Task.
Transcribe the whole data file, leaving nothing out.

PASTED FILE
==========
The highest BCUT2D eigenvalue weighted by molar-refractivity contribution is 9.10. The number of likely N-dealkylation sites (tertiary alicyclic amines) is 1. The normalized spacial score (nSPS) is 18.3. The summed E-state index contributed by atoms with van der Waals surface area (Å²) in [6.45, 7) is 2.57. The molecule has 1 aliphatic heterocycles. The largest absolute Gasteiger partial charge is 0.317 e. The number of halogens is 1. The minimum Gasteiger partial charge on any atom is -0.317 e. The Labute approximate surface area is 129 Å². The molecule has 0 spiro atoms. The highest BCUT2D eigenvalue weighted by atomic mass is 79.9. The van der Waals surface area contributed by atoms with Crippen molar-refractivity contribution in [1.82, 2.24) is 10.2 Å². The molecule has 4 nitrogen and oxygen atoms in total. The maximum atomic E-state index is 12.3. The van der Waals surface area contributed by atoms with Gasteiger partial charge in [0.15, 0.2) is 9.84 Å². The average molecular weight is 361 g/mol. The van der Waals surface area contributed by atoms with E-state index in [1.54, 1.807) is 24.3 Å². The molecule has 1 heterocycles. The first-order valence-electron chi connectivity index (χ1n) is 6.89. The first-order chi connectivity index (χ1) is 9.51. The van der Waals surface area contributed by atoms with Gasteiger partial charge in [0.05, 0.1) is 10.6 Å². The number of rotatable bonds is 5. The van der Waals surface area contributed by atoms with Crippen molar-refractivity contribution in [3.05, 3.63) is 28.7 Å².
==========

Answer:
The highest BCUT2D eigenvalue weighted by molar-refractivity contribution is 9.10. The number of likely N-dealkylation sites (tertiary alicyclic amines) is 1. The normalized spacial score (nSPS) is 18.3. The summed E-state index contributed by atoms with van der Waals surface area (Å²) in [6.45, 7) is 2.57. The molecule has 1 aliphatic heterocycles. The largest absolute Gasteiger partial charge is 0.317 e. The number of halogens is 1. The minimum Gasteiger partial charge on any atom is -0.317 e. The Labute approximate surface area is 129 Å². The molecule has 0 spiro atoms. The highest BCUT2D eigenvalue weighted by atomic mass is 79.9. The van der Waals surface area contributed by atoms with Crippen molar-refractivity contribution in [1.82, 2.24) is 10.2 Å². The molecule has 4 nitrogen and oxygen atoms in total. The maximum atomic E-state index is 12.3. The van der Waals surface area contributed by atoms with Gasteiger partial charge in [0.15, 0.2) is 9.84 Å². The average molecular weight is 361 g/mol. The van der Waals surface area contributed by atoms with E-state index in [1.54, 1.807) is 24.3 Å². The molecule has 1 heterocycles. The first-order valence-electron chi connectivity index (χ1n) is 6.89. The first-order chi connectivity index (χ1) is 9.51. The van der Waals surface area contributed by atoms with Gasteiger partial charge in [0.05, 0.1) is 10.6 Å². The number of rotatable bonds is 5. The van der Waals surface area contributed by atoms with Crippen molar-refractivity contribution in [3.05, 3.63) is 28.7 Å².